Kelly Tremblay is a professor and clinician at the University of Washington in Seattle. She and her research team are interested in auditory rehabilitation and study experience-related changes in the brain. Their program of research includes the effects of auditory deprivation (age-related hearing loss) and stimulation (hearing aids, cochlear implantation, and auditory training) on the brain. Contact her at firstname.lastname@example.org.
Jessica Sullivan is an assistant professor in the speech and hearing sciences department at the University of Washington. In the pediatric aural habilitation lab, the focus is studying the relationship between working memory and speech perception in noise and improving speech recognition in noise through auditory training. Contact her at email@example.com.
Anderson, S., & Kraus N. (2013). The potential role of the cABR in assessment and management of hearing impairment. International Journal of Otolaryngology, 2013, 1–10. doi:10.1155/2013/604729.
Billings, C. J., Bennett, K. O., Molis, M. R. & Leek, M. R. (2011). Cortical encoding of signals in noise: effects of stimulus type and recording paradigm. Ear & Hearing, 32(1), 53–60.
Billings, C. J., Papesh, M. A., Penman, T. M., Baltzell, L. S., & Gallun, F. J. (2012). Clinical use of aided cortical auditory evoked potentials as a measure of physiological detection or physiological discrimination. International Journal of Otolaryngology, 2012, 1–14. doi:10.1155/2012/365752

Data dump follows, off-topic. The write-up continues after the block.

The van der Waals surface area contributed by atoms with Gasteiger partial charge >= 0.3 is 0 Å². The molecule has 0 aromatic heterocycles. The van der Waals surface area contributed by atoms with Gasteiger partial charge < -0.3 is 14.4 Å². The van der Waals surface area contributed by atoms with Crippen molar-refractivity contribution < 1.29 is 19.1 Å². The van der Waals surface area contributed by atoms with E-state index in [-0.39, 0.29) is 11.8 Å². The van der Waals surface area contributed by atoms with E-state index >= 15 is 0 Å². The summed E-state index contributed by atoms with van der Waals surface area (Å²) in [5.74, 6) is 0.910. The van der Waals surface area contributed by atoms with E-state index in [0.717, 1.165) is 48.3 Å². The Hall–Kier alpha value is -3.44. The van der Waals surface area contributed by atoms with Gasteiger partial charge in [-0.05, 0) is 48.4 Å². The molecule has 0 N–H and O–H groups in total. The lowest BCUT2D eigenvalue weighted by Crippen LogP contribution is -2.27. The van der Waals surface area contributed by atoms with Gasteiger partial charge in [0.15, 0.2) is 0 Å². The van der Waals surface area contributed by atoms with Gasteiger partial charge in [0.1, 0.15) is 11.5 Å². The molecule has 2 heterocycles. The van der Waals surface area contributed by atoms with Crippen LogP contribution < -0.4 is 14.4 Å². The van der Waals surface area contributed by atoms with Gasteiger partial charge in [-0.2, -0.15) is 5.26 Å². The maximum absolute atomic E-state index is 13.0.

Easwar, V., Purcell, D. W., & Scollie, S. D. (2012). Electroacoustic comparison of hearing aid output of phonemes in running speech versus isolation: Implications for aided cortical auditory evoked potentials testing. International Journal of Otolaryngology. doi:10.1155/2012/518202.
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Koelewijn, T., Zekveld, A. A., Festen, J. M., Rönnberg, J., & Kramer, S. E. (2012) Processing load induced by informational masking is related to linguistic abilities. International Journal of Otolaryngology, 2012, 1–11. doi:10.1155/2012/865731.
National Acoustics Laboratories (NAL). The HEARLab® system. Retrieved March 6, 2013, from http://hearlab.nal.gov.au.
Nilsson, M., Soli, S. D., & Sullivan, J. A. (1994). Development of the Hearing in Noise Test for the measurement of speech reception thresholds in quiet and in noise. Journal of the Acoustical Society of America, 95(2), 1085–1099.
Sullivan, J. R., Thibodeau, L. M. & Assman, P. F. (2013). Auditory training of speech recognition with interrupted and continuous noise maskers by children with hearing impairment. Journal of the Acoustical Society of America, 133(1), 495–501.
Tremblay, K. & Moore, D. (2012). Current issues in auditory plasticity and auditory training. In K. E. Tremblay & R. F. Burkard (Eds.), Translational perspectives in auditory neuroscience (pp. 165–189). San Diego, CA: Plural Publishing.